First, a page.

The door should no longer swing back and forth under its own weight. If this doesn’t fully solve the problem, you can give the pin another tap. Or try wrapping the pin with a thin layer of tape – just enough to create more resistance. Don’t use too much tape or the pin may not fit back inside the hinge.

Your Door Sticks and is Hard to Close

A door that sticks is tough, if not impossible, to fully close. It also takes some strength to open back up. Just like with most door issues, if you or I have to deal with a door that sticks, it becomes frustrating. For the aging-in-place home, sticky doors can cause pain for adults with sore hands or who just aren’t as strong as they were when they were younger.

If your door sticks and is difficult to open and close, you’re dealing with what’s called hinge binding. It’s a very common mistake and an easy one to make if you’re new to door installation.

Hinge binding is what happens when the hinge-side of your door touches the door jamb just before the door closes. It occurs when the hinge plate is recessed too deep into the door frame. The door ends up not completely closing because of the incorrectly-positioned hinge. When that happens, you have to push the door with some force to get it to close and then use a good bit of force to pry it back open.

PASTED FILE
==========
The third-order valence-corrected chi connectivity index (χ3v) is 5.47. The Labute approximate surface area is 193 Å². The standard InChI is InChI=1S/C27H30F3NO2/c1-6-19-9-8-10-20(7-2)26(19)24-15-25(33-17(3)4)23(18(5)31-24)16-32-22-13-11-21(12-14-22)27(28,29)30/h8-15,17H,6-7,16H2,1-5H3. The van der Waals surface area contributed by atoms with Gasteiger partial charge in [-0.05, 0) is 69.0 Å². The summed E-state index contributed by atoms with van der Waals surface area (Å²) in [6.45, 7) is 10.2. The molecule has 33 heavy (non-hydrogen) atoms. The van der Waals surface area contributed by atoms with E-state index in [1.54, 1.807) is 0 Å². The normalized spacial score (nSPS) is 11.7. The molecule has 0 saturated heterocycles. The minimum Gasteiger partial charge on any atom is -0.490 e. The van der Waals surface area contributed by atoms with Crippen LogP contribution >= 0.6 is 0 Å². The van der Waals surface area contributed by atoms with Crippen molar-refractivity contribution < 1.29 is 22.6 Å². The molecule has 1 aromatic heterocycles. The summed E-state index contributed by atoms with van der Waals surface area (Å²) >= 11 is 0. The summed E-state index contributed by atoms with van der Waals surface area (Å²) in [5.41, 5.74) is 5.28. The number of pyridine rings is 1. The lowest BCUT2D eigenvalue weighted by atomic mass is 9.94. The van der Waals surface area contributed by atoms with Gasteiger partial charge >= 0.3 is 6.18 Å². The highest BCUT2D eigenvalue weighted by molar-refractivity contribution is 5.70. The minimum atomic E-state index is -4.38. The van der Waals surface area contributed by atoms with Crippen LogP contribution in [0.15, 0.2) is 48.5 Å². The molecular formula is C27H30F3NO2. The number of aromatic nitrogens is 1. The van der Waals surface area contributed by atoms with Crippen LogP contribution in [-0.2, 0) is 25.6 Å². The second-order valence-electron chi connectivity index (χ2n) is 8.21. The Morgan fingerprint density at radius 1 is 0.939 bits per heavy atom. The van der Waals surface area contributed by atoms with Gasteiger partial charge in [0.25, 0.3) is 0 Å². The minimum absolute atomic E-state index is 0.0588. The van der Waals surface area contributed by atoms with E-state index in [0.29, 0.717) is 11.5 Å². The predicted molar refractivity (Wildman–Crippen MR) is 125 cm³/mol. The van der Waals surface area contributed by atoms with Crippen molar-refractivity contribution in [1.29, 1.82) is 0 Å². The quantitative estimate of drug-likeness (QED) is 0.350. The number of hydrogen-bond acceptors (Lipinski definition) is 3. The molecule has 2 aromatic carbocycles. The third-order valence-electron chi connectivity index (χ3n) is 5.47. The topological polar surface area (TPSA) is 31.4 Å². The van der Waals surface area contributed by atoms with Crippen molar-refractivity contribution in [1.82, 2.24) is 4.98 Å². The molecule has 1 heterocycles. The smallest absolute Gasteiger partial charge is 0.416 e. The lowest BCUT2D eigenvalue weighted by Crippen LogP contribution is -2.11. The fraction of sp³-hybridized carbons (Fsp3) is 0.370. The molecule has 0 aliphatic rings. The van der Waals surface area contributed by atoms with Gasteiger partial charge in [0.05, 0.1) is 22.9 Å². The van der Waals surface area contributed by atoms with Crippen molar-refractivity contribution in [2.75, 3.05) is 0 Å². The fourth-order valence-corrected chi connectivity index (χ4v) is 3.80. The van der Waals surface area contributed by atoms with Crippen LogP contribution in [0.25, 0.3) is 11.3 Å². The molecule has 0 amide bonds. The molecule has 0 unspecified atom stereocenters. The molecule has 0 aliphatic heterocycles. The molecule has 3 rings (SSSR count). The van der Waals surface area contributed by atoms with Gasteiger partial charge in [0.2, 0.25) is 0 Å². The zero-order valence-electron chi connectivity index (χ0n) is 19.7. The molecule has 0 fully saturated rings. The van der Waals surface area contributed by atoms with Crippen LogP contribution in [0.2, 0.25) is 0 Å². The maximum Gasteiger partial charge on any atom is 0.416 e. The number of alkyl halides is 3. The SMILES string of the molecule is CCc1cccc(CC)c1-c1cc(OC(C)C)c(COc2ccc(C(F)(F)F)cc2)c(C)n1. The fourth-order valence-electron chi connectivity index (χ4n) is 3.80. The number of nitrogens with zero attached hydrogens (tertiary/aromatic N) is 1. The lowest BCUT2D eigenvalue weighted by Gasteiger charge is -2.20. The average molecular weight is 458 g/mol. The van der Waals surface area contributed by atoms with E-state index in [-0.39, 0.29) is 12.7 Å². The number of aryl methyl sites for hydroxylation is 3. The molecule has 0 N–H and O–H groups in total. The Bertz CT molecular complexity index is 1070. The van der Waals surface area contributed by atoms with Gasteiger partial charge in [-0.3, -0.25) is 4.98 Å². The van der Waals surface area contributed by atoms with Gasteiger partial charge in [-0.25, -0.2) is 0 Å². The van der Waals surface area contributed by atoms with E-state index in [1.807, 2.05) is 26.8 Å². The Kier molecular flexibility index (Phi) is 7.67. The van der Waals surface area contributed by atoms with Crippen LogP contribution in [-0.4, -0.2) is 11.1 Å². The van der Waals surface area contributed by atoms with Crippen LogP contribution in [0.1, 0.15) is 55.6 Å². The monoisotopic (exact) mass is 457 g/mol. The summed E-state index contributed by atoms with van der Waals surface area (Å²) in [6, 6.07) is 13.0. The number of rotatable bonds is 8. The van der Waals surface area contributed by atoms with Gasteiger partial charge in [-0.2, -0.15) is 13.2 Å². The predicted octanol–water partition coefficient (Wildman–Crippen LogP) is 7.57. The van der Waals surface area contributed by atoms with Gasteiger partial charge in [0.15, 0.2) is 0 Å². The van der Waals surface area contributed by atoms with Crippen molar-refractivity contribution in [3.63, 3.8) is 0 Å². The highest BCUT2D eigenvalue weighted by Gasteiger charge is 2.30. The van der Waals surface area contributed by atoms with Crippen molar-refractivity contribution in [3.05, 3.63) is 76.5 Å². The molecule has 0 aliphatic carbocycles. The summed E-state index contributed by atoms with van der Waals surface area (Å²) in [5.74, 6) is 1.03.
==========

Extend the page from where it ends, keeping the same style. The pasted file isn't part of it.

How to Fix:

To stop a hinge from binding into the door jamb, you’ll need to remove the hinge plate and add shims under it so it can sit flush with the frame and away from the door jam. Start with adjusting the bottom hinge. If you get that first hinge unbound but the door still sticks, move up to the middle hinge and repeat the steps. You may need to adjust all three hinges depending on how much each is bound against the door frame.

Tools You’ll Need to Make This Fix: